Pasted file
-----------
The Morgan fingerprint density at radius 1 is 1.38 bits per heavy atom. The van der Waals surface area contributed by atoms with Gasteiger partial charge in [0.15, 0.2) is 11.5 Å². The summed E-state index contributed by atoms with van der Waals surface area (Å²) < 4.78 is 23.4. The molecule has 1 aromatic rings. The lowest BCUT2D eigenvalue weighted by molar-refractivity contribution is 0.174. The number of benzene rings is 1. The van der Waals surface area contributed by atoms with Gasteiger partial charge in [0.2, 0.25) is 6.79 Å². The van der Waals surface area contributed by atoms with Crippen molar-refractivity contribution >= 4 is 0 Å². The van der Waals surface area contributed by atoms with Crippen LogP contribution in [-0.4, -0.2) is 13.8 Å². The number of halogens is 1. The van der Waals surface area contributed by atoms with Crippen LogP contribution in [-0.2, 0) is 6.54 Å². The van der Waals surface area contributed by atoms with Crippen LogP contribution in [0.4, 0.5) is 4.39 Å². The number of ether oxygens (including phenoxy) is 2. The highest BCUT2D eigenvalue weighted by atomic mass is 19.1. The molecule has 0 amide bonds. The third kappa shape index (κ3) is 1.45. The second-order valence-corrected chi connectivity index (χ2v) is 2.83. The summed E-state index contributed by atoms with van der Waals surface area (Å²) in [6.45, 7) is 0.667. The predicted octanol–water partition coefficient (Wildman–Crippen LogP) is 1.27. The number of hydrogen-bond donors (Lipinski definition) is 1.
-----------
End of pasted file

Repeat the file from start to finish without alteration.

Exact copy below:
The Morgan fingerprint density at radius 1 is 1.38 bits per heavy atom. The van der Waals surface area contributed by atoms with Gasteiger partial charge in [0.15, 0.2) is 11.5 Å². The summed E-state index contributed by atoms with van der Waals surface area (Å²) < 4.78 is 23.4. The molecule has 1 aromatic rings. The lowest BCUT2D eigenvalue weighted by molar-refractivity contribution is 0.174. The number of benzene rings is 1. The van der Waals surface area contributed by atoms with Gasteiger partial charge in [0.2, 0.25) is 6.79 Å². The van der Waals surface area contributed by atoms with Crippen molar-refractivity contribution >= 4 is 0 Å². The van der Waals surface area contributed by atoms with Crippen LogP contribution in [-0.4, -0.2) is 13.8 Å². The number of halogens is 1. The van der Waals surface area contributed by atoms with Crippen LogP contribution in [-0.2, 0) is 6.54 Å². The van der Waals surface area contributed by atoms with Crippen LogP contribution in [0.4, 0.5) is 4.39 Å². The number of ether oxygens (including phenoxy) is 2. The highest BCUT2D eigenvalue weighted by atomic mass is 19.1. The molecule has 0 amide bonds. The third kappa shape index (κ3) is 1.45. The second-order valence-corrected chi connectivity index (χ2v) is 2.83. The summed E-state index contributed by atoms with van der Waals surface area (Å²) in [6.45, 7) is 0.667. The predicted octanol–water partition coefficient (Wildman–Crippen LogP) is 1.27. The number of hydrogen-bond donors (Lipinski definition) is 1.